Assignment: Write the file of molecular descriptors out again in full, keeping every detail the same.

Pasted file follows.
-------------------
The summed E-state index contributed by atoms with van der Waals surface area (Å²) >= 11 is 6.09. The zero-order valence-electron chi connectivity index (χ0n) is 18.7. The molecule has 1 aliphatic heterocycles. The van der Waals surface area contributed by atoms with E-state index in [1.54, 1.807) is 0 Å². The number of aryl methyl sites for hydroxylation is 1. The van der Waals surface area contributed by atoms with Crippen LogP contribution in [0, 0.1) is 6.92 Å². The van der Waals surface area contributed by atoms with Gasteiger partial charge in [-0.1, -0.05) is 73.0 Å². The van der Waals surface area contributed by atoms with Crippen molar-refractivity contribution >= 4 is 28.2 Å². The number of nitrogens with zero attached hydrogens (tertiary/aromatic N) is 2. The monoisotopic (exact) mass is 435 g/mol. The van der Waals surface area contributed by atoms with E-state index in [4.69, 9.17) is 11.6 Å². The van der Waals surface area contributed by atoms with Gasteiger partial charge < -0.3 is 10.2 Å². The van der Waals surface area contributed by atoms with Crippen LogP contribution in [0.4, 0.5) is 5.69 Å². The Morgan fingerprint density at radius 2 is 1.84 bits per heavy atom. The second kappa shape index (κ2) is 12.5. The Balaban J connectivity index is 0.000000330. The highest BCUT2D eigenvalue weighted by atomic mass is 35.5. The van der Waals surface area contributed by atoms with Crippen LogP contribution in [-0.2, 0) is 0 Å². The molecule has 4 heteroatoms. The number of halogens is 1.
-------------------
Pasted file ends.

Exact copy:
The summed E-state index contributed by atoms with van der Waals surface area (Å²) >= 11 is 6.09. The zero-order valence-electron chi connectivity index (χ0n) is 18.7. The molecule has 1 aliphatic heterocycles. The van der Waals surface area contributed by atoms with E-state index in [1.54, 1.807) is 0 Å². The number of aryl methyl sites for hydroxylation is 1. The van der Waals surface area contributed by atoms with Crippen LogP contribution in [0, 0.1) is 6.92 Å². The van der Waals surface area contributed by atoms with Gasteiger partial charge in [-0.1, -0.05) is 73.0 Å². The van der Waals surface area contributed by atoms with Crippen molar-refractivity contribution >= 4 is 28.2 Å². The number of nitrogens with zero attached hydrogens (tertiary/aromatic N) is 2. The monoisotopic (exact) mass is 435 g/mol. The van der Waals surface area contributed by atoms with E-state index in [4.69, 9.17) is 11.6 Å². The van der Waals surface area contributed by atoms with Gasteiger partial charge < -0.3 is 10.2 Å². The van der Waals surface area contributed by atoms with Crippen LogP contribution in [0.4, 0.5) is 5.69 Å². The Morgan fingerprint density at radius 2 is 1.84 bits per heavy atom. The second kappa shape index (κ2) is 12.5. The Balaban J connectivity index is 0.000000330. The highest BCUT2D eigenvalue weighted by atomic mass is 35.5. The van der Waals surface area contributed by atoms with Crippen LogP contribution in [-0.2, 0) is 0 Å². The molecule has 4 heteroatoms. The number of halogens is 1.